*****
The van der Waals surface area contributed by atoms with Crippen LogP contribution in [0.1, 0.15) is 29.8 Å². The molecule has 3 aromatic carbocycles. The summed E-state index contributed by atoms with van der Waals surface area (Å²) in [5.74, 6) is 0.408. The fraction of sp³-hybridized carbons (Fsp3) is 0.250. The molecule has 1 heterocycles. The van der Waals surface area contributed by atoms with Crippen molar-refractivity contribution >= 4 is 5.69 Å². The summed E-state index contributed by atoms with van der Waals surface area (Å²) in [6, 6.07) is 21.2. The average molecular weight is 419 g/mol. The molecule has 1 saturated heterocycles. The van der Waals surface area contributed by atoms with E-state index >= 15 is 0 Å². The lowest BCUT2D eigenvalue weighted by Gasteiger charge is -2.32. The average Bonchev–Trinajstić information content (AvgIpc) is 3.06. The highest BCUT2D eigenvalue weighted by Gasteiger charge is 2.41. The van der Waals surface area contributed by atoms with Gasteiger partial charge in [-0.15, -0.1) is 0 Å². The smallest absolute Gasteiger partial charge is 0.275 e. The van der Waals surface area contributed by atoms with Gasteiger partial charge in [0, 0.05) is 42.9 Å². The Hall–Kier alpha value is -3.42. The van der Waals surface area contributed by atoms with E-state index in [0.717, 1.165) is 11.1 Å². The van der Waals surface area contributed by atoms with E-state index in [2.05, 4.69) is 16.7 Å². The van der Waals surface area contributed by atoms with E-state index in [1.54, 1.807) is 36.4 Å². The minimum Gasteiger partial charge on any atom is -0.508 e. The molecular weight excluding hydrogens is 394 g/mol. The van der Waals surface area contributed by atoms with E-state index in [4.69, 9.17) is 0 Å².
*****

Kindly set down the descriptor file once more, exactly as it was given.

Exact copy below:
The van der Waals surface area contributed by atoms with Crippen LogP contribution in [0.1, 0.15) is 29.8 Å². The molecule has 3 aromatic carbocycles. The summed E-state index contributed by atoms with van der Waals surface area (Å²) in [5.74, 6) is 0.408. The fraction of sp³-hybridized carbons (Fsp3) is 0.250. The molecule has 1 heterocycles. The van der Waals surface area contributed by atoms with Crippen molar-refractivity contribution >= 4 is 5.69 Å². The summed E-state index contributed by atoms with van der Waals surface area (Å²) in [6, 6.07) is 21.2. The average molecular weight is 419 g/mol. The molecule has 1 saturated heterocycles. The van der Waals surface area contributed by atoms with E-state index >= 15 is 0 Å². The lowest BCUT2D eigenvalue weighted by Gasteiger charge is -2.32. The average Bonchev–Trinajstić information content (AvgIpc) is 3.06. The highest BCUT2D eigenvalue weighted by Gasteiger charge is 2.41. The van der Waals surface area contributed by atoms with Gasteiger partial charge in [-0.15, -0.1) is 0 Å². The smallest absolute Gasteiger partial charge is 0.275 e. The van der Waals surface area contributed by atoms with Gasteiger partial charge in [0, 0.05) is 42.9 Å². The Hall–Kier alpha value is -3.42. The van der Waals surface area contributed by atoms with E-state index in [0.717, 1.165) is 11.1 Å². The van der Waals surface area contributed by atoms with E-state index in [2.05, 4.69) is 16.7 Å². The van der Waals surface area contributed by atoms with E-state index in [1.54, 1.807) is 36.4 Å². The minimum Gasteiger partial charge on any atom is -0.508 e. The molecular weight excluding hydrogens is 394 g/mol. The van der Waals surface area contributed by atoms with E-state index in [4.69, 9.17) is 0 Å².